He was struck speechless by her words, surprised by the contradictions of emotions.

"You can," he said finally, because it seemed she was waiting for something. "You can even decide where you want to go from here and what you want to do with the rest of your life."

"In that case," she said. "I decide to go with you." And the air of finality to her voice might have made him laugh at some other moment.


She sighed and picked up her chopsticks again, looking into the box with noodles, but not like she was really seeing them. "Why?" she asked quietly. She wasn't really asking him to repeat the question, so he waited. "Because I want to."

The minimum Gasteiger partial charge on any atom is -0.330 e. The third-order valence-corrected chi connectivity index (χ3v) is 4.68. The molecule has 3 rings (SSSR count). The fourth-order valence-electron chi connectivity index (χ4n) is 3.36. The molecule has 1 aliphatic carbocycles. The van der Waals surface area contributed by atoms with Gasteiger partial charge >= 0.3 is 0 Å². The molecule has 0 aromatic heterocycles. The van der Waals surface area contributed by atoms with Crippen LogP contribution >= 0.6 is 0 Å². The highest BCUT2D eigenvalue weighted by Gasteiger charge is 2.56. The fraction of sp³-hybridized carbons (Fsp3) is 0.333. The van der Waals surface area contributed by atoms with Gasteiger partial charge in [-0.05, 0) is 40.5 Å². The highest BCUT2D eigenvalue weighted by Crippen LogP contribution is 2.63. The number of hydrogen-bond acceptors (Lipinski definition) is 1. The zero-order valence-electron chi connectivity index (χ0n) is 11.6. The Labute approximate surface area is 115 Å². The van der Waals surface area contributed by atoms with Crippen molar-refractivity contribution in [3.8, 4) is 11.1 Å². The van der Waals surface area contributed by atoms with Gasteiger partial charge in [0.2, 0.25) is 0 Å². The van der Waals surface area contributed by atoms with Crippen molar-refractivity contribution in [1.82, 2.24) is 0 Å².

It wasn't enough of an answer. If she couldn't come up with some other answer, if even Raven with all of her notable logic couldn't come up with a more meaningful answer, then that must mean there was none and despite all her protests, she was asking to come with him simply for the sake of what she perceived he had done for her. "Whatever you think I've done for you, I haven't--" he trailed off. "I did all I did because I wanted to, if I saved you at all, I did it because I couldn't bear to let you die, because I want you to live, and I want you to be happy." He shook his head, "I don't want you to follow me because you feel you owe me."

"That I owe you my life several times over has absolutely nothing to do with the fact that I plan on going with you wherever you go," she answered after a few moments of silence.

"No?" he prompted.